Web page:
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Inspiring a New Generation of Readers

By Julie Scullen
 | Nov 03, 2017

ThinkstockPhotos-166669107_x300In an effort to find out firsthand what kinds of books today’s teens and tweens are reading, I went to the experts. I asked teachers to give me some quality time with their most voracious readers.

It was quite an education. I was reminded that today’s middle grade and young adult readers are savvier, more worldly, and more informed than those of my own generation. These remarkable readers let me know with certainty we need to catch up with their reading needs and interests, or at least get out of their way.

Keep in mind, I’m a child of the 1970s and 1980s. I came of age in a conservative school district in the era of Blubber, Ramona the Pest, A Summer to Die, and Are You There God? It’s Me, Margaret.  In my high school, “diversity” was about what kind of fertilizer your dad spread on his fields last season. Girl protagonists in our libraries were worried about whether they would get their period before their friends did, and if they would ever be kissed. Relationships with schoolmates created the most significant conflicts, siblings and parents were a close second. Adults were always there to save the day.

Reading, even at its most controversial, was pretty tame. In today’s world, lame.

I sat down with ten groups of seventh- and eighth-grade students to talk about trends in middle grade and young adult literature, and their thoughts were insightful, honest, and telling. I asked them what kinds of books we need more of in our libraries.

I learned that today, book characters are still worried their siblings or parents might embarrass them, and that stories are still set at school or home. But we no longer live in the world of passive girls waiting for things to happen to them, or brave boys surviving in the woods, and our book recommendations need to reflect this new reality.

What I heard loud and clear is that our teens are irritated by books that imply that this is all there is.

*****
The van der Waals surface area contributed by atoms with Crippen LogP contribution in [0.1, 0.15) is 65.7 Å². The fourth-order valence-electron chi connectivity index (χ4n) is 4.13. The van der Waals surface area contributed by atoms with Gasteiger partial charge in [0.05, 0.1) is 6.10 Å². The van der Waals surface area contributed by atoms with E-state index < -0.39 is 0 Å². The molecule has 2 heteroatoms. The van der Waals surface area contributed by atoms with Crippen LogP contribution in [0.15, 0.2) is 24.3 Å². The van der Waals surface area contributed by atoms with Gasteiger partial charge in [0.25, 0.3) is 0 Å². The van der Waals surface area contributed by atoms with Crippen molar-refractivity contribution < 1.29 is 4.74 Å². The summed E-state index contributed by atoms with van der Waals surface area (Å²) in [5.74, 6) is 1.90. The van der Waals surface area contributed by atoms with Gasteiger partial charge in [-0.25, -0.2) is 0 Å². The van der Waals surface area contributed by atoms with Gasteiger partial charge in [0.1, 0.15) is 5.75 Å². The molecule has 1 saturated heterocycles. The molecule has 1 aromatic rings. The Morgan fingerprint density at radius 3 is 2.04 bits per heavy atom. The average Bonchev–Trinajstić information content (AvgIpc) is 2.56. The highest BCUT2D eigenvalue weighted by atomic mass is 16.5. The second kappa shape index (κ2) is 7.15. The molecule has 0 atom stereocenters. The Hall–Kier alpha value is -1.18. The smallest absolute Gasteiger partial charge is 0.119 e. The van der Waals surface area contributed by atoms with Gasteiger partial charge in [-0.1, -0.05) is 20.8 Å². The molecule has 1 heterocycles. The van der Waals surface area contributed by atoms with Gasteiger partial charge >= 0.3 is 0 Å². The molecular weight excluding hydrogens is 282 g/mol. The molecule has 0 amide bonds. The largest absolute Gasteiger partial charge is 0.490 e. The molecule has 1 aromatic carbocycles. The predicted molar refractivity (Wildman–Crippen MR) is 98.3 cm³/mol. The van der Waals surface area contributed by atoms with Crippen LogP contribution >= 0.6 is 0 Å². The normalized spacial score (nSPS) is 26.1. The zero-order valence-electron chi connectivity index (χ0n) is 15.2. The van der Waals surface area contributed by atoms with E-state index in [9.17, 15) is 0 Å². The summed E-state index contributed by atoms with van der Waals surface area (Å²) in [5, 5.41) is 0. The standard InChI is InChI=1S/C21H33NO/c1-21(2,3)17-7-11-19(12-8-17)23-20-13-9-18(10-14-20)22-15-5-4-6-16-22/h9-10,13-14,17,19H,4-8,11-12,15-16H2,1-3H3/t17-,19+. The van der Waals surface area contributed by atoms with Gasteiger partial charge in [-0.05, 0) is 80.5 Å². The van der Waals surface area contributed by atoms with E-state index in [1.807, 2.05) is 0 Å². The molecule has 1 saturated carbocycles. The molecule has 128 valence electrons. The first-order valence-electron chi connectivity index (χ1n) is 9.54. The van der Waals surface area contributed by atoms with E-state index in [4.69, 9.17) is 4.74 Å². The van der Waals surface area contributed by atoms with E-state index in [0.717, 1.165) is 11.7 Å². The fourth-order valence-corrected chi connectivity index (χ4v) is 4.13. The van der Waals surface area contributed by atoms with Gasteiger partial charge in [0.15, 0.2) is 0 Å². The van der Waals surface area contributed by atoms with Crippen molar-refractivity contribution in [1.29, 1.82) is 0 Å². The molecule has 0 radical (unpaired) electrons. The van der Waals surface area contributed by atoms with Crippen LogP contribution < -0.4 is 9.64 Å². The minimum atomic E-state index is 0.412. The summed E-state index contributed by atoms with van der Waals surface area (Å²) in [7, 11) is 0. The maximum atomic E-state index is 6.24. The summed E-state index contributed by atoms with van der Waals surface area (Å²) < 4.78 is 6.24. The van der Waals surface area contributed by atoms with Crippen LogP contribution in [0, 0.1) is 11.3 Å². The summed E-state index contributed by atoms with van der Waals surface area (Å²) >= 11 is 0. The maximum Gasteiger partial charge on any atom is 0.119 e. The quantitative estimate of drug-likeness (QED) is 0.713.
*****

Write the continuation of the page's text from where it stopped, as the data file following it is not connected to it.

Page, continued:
Our students shared with me that while these topics, characters and settings are still prevalent, they are interlaced with issues of race, LGBTQ, violence, and mental illness: all deeper, controversial issues schools are often afraid to put on the shelves.

“We need more mature books. Those that are up to date, that are popular. Not just books that were popular ‘back then,’” Greg, a seventh grader, said with a smile. He referred, of course, to the books we often recommend to students that were our favorites when we were in middle school.

“Back then?” I asked.

Eighth grader Sarah explained, “You know, back then. Most of the books [in our library] are from the 1900s.”

In fact, kids are savvier than we think. Brandon, an eighth grader who admitted he only reads in school, said this about books being written for middle graders: “It’s some 60-year-old person, you know? It’s a middle-aged man trying to write as a high schooler.” Nods all around. His classmate Ariella added, “Yeah, like they write about these high school stereotypes, and everything, and it’s not even true.”

As a group, they said they are tired of the stereotypical characters they see portrayed in middle grade novels: the ditzy girl, the brain who fails embarrassingly at romantic relationships, the bully, the jock.